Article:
There is a fine line between body dysmorphia and healthy habits, especially when it comes to media and technology. Various media portrayals show us a certain body type we are expected to obtain, while fitbits, diet trackers, activity trackers, apps and smart phones remind us what we need to change in our live. It seems as if we are simultaneously celebrated and shamed for taking notice of our bodies in any way.
While I am not the owner of a Fitbit-like device, I did recently get an iPhone 8, which comes with an updated health app that will track activity, mindfulness, nutrition and sleep. While I did go through a rough period when it came to how I viewed my body, I can proudly say I have reached a stage where I embrace my body the way it is, but this hasn’t stopped me from wanting to remain healthy, both physically and mentally. When I learned about the health app, I thought it could be useful, an extra way to track my progress or to motivate myself.
Admittedly, the mindfulness and sleep trackers are a new, and positive addition to health trackers. Without as clear a negative side, as found with dieting and working out, I have found the mindfulness and sleep trackers to be a useful reminder of healthy habits and activities to incorporate into my lifestyle. However, just as quickly as I grew to love those trackers, I grew wary of the nutrition and activity trackers.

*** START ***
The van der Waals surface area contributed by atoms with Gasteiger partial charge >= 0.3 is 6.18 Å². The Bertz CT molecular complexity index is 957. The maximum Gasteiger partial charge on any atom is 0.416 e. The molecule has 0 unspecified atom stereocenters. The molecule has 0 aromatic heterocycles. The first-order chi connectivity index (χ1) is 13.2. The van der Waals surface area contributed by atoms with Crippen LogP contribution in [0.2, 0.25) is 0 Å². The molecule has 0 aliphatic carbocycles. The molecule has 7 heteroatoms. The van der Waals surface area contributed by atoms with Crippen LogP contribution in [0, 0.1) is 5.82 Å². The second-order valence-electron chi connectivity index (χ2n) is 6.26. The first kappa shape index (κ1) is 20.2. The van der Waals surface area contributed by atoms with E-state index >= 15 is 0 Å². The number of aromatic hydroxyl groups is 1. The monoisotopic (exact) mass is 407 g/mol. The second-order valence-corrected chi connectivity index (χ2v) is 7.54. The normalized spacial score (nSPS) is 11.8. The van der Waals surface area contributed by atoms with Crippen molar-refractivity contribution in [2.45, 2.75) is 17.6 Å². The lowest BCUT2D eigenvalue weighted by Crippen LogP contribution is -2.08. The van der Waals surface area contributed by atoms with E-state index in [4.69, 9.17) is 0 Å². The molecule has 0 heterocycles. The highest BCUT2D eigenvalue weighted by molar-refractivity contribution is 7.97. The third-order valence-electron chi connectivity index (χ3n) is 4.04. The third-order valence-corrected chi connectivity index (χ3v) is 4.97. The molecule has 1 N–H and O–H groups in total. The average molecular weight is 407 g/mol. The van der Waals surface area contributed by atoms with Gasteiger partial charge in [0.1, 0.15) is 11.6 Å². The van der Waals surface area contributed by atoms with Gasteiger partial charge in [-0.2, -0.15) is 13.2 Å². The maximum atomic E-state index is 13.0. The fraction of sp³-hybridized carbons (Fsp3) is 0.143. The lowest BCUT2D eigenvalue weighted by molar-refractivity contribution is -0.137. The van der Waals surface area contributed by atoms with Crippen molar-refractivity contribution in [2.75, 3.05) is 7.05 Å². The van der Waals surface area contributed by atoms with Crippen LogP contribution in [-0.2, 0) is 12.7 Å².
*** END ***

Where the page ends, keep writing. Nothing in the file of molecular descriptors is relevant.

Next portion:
Each of the four parts of the health data trackers come with suggested affiliated apps, apps that you can use on the phone, on fitbits or apple watches. And yet most of the affiliated apps didn’t actually do what I was hoping they would. Most of the apps I found were essentially weight trackers, dieting apps, or overused pictures of skinny women baring their midriffs with the words “bikini body” somewhere in the description. Sure, I want to look good, but more importantly, I don’t want to feel shamed for loving how I look right now, rather than loving how I might look in the future. I couldn’t find many nutrition apps that did not immediately promise to help you lose weight, rather than focusing on eating well for your body, without sacrificing food of any type or quantity. They all revolved around weight rather than balanced eating. Eating healthy is absolutely important, but not because the goal should be a thinner body, but because the food you put into your body is essential for energy and to function.
While I am interested in keeping active, I don’t want to be using apps that predominately suggest weight lose tips or are structured around a weight-related goal. It is startling to realize that even under the guise of ‘healthy living,’ there are constant reminders of how we don’t fit the perfect mold. Surprising, perhaps not, but startling nonetheless. Maybe some of you readers have found those perfect apps that don’t sacrifice mental wellbeing for physical fitness, but all I can tell you is that at first, and second glance, those apps and health-related paraphernalia are not easy to access. Mental and physical health are heavily entertwined, and it is essential that the companies behind these products begin to recognize this fact and act accordingly.